Meanwhile gender preferences also influence where ecommerce is driven to. For example, while women focus their e-shopping towards Fashion, Food & Personal Care and Furniture & Appliances, men largely go for Electronics & Media and Toys/Hobbies/DIY. This has resulted in various sectors registering a strong ecommerce growth rate over the last 4 years, with markets such as Health & Beauty and Fashion having risen by 38% and 28% respectively. In fact fashion and design still have huge growth potential ahead, particularly for businesses involved in cross-border sales.

Cross Border Gaining Buzz 

While Italian stores remain the most popular constituting 33% of sales, sellers with different countries of origin have also gained traction – i.e. share in cross border shopping increasing from 6% in 2016 to 9% in 2017. Meanwhile, outbound activity has also increased with Italian ecommerce companies setting up multilingual websites and looking abroad to develop sales. Germany is the most popular online destination, becoming an investment hub for over 53% domestic ecommerce players, followed by France, the UK and the US. Around 18% firms are also investing in the Asian continent such as China.

The emergence of various payment mechanisms have also opened up this sphere, as consumers can easily transact across borders. Digital wallets are highly popular, with over 51% consumers choosing to use avenues such as ApplePay/Samsung Pay/Amazon Pay etc. Stores value cards and traditional visa/mastercards are also next in line, with cash-on-delivery only accounting for a 17% preference share. The usage of fiat money will further diminish over time as cross border activity ramps up even more.

Shopping Becomes Socially Mobile 

Mobile-shopping (popularly known as m-commerce) has also gained traction, with over 51% of online shoppers in Italy making use of this platform to buy goods/services in 2017. Around 48% consumers used smartphones and 24% used tablets to go mobile. Once logged in, easy navigation and clear information/product pictures help them with their buying journey.

This behavior has subsequently led to a waterfall of e-shopping applications as over 77% consumers make use of “ smart-apps” for shopping on their smartphones. Popular names here include Amazon Mobile, having been downloaded over 95,000 times in 2017, which is followed by Shpock l‘App-Mercatino Annunci, AliExpress, Zalando and Privalia. Over time mobiles will jump from the current usage rate of 48% to over 70%, taking over desktops as the most frequently used device for e-purchasing.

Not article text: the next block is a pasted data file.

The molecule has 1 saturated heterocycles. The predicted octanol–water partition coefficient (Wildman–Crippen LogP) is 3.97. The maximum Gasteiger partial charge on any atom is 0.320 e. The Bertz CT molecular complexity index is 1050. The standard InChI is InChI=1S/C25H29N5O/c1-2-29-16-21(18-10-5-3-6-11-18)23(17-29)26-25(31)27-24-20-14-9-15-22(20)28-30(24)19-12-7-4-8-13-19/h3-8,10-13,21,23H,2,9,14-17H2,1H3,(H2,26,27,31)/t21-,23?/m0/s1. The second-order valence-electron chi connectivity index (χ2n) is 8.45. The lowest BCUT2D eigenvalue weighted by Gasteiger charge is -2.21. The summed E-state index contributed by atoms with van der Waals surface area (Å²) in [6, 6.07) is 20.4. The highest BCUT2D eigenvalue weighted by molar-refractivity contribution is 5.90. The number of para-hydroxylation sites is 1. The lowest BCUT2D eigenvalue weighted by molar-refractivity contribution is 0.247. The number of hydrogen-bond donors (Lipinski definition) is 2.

However this “mobility” is not restricted to buying alone. Consumers are also making use of social mobility to look up suitable companies, communicate with other fellow buyers and write reviews. For example, over 61% of respondents say they publish comments and rate products on seller websites or social networks. Hence, this has become a crucial marketing tool that directly influences the potential user rate and future revenue. Technically, while over 50% of Italian companies believe that the traceability of the magnitude of social media on sales is uncertain, the impact is still there. It is merely more qualitative in nature. Hence, it is not surprising that social platforms are considered part of the ecommerce marketing budget, standing right behind search and display advertising. Firms must exercise due caution on being highly responsive towards what goes on popular networking sites such as Facebook, Instagram, Youtube etc., striving to get more “thumbs up” than “thumbs down.”

The Need for a "Complete" Shopping Experience 

Today’s consumer is no longer singular; he/she rather demands a holistic purchasing journey, that is a complex mix of both online and offline channels (omnichannel). E-shopping is not a zero-sum game as Italian consumers still utilize brick-and- -mortar stores when buying highly perishable or tailor-made goods. This need for variety in shopping modes in-turn fuels the growth of ecommerce.

Currently, ~17% local companies have a high omnichannel implementation while 37% and 12% have either started to develop it or launch it in 2018 respectively; yet there are still 34% of the lot that believe either this avenue is not applicable for them or they do not anticipate to develop it. This approach should not be taken as omnichannel growth is needed for all kinds of sectors connected with ecommerce. Hence, many more Italian firms need to embed this tailor-made consumer journey, which will in-turn boost ranking in the Omnichannel Retail Index (with Italy currently standing at the third last position). Working with personal data is critical (as per 65% of surveyed firms), in order to drive this experience. With this, players also need to understand the purchase behavior and consumer interaction with other channels, deciphering what steps are the crucial “pain points.”